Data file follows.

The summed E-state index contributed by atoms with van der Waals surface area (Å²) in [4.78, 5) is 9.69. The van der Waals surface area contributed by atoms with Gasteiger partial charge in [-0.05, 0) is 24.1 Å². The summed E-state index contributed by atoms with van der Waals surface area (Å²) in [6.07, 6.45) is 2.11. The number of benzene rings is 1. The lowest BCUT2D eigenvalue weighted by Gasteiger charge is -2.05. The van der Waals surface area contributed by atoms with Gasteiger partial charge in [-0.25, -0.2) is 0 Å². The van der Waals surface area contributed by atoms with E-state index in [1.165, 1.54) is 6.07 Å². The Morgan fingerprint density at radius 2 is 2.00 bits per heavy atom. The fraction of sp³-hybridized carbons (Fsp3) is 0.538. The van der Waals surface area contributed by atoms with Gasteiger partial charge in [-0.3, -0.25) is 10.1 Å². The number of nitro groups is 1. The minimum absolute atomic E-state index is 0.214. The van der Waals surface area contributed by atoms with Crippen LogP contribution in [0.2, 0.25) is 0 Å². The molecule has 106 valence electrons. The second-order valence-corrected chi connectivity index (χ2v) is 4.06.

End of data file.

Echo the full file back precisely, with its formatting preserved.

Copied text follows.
The summed E-state index contributed by atoms with van der Waals surface area (Å²) in [4.78, 5) is 9.69. The van der Waals surface area contributed by atoms with Gasteiger partial charge in [-0.05, 0) is 24.1 Å². The summed E-state index contributed by atoms with van der Waals surface area (Å²) in [6.07, 6.45) is 2.11. The number of benzene rings is 1. The lowest BCUT2D eigenvalue weighted by Gasteiger charge is -2.05. The van der Waals surface area contributed by atoms with Gasteiger partial charge in [-0.25, -0.2) is 0 Å². The van der Waals surface area contributed by atoms with E-state index in [1.165, 1.54) is 6.07 Å². The Morgan fingerprint density at radius 2 is 2.00 bits per heavy atom. The fraction of sp³-hybridized carbons (Fsp3) is 0.538. The van der Waals surface area contributed by atoms with Gasteiger partial charge in [-0.3, -0.25) is 10.1 Å². The number of nitro groups is 1. The minimum absolute atomic E-state index is 0.214. The van der Waals surface area contributed by atoms with Crippen LogP contribution in [0.2, 0.25) is 0 Å². The molecule has 106 valence electrons. The second-order valence-corrected chi connectivity index (χ2v) is 4.06.